When an order is rejected, oftentimes merchants have no insight as to why. Many fraud scoring solutions provide a fraud score, such as “745” on a scale of 1 (least risky) to 1,000 (most risky), but no additional information. Merchants are forced to take these fraud scores at face value without understanding the data that impacted each individual score.
With Rejected Order Insights, Bolt allows merchants to make more informed decisions during manual reviews by understanding why an order was rejected. In addition to viewing the fraud score, the top 3 categories that impacted a transaction’s fraud score are also available. For example, instead of seeing “745” and no additional information, merchants will now see the reasons that impacted this score. Reasons can include: items in cart were subject to fraudulent activity, email was unrecognized or associated with fraudulent activity, user history is associated with fraudulent activity in the Bolt network, and many more. Bolt ensures that you’re given more than a numeric fraud score without any context before making important decisions.
Sometimes rejected orders come through that you want a second set of eyes on or already know that they should be approved. Whether it’s an order from a loyal customer who makes frequent purchases in person but is placing an order online for the first time or it’s a customer who called to let you know they entered a new shipping address because they moved, there will be instances when genuine shoppers have an order initially declined.
With Order Re-Review, retailers can now easily request an additional review from Bolt’s dedicated risk team. This allows you to reduce customer complaints associated with false declines by requesting a second review of declined transactions directly within Bolt’s dashboard. You can also provide additional context and attach relevant documents (such as past order history) to send to Bolt’s fraud team. This enables you to ensure due diligence is performed on risky orders and helps you convert rejected transactions into approved orders.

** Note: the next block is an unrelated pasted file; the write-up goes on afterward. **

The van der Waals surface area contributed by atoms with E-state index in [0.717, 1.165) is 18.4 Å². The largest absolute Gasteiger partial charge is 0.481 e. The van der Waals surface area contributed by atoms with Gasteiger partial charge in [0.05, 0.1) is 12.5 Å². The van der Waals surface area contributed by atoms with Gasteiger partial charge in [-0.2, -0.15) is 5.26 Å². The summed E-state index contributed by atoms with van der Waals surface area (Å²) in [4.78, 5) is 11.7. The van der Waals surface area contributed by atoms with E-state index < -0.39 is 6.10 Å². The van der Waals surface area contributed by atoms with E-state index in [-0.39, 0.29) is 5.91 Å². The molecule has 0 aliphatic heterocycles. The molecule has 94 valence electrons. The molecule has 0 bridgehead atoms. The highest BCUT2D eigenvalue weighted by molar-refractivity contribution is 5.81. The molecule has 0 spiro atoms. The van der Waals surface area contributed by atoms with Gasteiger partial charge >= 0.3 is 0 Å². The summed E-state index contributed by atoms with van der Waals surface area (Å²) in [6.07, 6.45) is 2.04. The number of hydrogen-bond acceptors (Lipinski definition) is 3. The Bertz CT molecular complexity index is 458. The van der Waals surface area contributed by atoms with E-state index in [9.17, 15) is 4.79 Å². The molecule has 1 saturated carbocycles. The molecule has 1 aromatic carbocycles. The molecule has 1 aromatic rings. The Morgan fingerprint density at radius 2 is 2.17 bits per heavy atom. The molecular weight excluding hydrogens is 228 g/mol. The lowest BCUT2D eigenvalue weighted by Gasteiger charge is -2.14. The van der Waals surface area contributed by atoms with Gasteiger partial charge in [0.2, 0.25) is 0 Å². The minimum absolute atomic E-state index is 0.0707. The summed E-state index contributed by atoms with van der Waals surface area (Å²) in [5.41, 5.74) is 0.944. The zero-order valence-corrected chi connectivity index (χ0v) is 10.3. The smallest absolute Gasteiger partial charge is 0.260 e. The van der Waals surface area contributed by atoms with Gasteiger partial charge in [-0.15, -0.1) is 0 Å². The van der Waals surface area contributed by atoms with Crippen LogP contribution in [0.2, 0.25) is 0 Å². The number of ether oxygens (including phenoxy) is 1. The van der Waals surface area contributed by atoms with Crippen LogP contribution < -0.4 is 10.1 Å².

Lastly, our first two features covered actions that merchants can take, but what about your shoppers? When a customer experiences a false decline, they typically aren’t notified about the status of their order until it’s too late. This not only eats into your revenue, but leaves your shoppers with a terrible customer experience.
Bolt’s Order Verification Emails improve customer visibility into order statuses and notify shoppers before their orders are permanently rejected. Shoppers are sent an email explaining that their orders have temporarily been put on hold. These notifications are sent immediately after a failed fraud review and prompt your customers to reach out to your support team to verify their orders. This allows you to not only reverse initial order rejections to increase order approvals, but significantly improves the customer experience since even one false decline can turn away a customer for good.